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Wednesday, September 27, 2017

Review: Katla - Móðurástin


Icelandic band Katla, composed of the former Sólstafir drummer Guðmundur Óli Pálmason and Einar Thorberg Guðmundsson, will release its debut album Móðurástin on October 27th. I had the chance to already have a listen, and here’s what you can expect:

The longplayer kicks off with the midtempo, drum-driven, instrumental track Aska. The general vibe is a mixture between desolation and hope, and would make a perfect soundtrack to drive to through Iceland’s wild north. Hyldýpi, the second track, starts off with the same sound, but soon picks up and becomes more of an alternative rock rack, accompanied by clean vocals and Icelandic lyrics – while still maintaining the melancholic sound. Nátthagi, the album’s first single, then contrasts the first two tracks by being more upbeat and fast, describing the return of life upon the first rays of sunshine (if Google translate of the lyrics didn’t mess up too bad ;)). Next up are two more mid-tempo tracks named Hvíla and Hreggur which remind of Sólstafir, but are still more upbeat, although Hreggur turns to a more doom-meets-rock sound towards its end. The title track starts off nice and quiet, but then turns out to be the fastest track of the entire album, with blast beats and more shouty vocals than the clear singing offered in the previous songs. It’s very refreshing and adds another layer of versatility to this album, on which you’re bound to discover new things with every time you listen to it. Kul, the second-to-last track, has even some jazz-vibe to it, and by being the slowest song is then also a stark contrast to Móðurástin. Unfortunately, the 8th track named Dulsmál already marks the end of the album – but before everything’s over, all the different layers, tunes and moods are picked up once again in this epic track, which proves itself to be a dignified closing song.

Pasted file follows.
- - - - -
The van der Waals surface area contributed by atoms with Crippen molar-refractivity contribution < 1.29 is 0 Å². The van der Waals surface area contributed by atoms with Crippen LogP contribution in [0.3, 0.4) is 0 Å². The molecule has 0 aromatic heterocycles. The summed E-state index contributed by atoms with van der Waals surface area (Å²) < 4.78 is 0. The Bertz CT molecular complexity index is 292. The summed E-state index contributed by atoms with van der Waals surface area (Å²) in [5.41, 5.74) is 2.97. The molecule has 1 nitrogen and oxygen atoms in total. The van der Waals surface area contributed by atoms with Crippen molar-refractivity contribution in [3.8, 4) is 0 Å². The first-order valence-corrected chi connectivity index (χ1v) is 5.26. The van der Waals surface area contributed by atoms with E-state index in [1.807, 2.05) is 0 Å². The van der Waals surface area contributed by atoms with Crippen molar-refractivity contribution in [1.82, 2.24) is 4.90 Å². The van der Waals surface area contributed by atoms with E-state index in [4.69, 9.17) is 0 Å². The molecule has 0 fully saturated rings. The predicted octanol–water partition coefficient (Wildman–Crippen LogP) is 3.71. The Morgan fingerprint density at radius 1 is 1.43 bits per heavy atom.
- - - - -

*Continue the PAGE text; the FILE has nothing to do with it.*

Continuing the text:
In conclusion: Katla’s Móðurástin once again proves that Icelandic bands are an analogy for high-quality music. It was advertised by Metal Injection as an “Ode to Iceland’s beauty”, and what sounds quite cheesy is actually very true – when you have been to this amazing country, then Katla’s music will take you back to all the great places you have visited. For anyone else it’s still an epic soundtrack for the darker days to come… and a record that you don’t want to miss! 10/10.

Written by Julia Obenauer

Read part 12 of Promoting Bands, in which we also mentioned Katla, here

Katla Facebook

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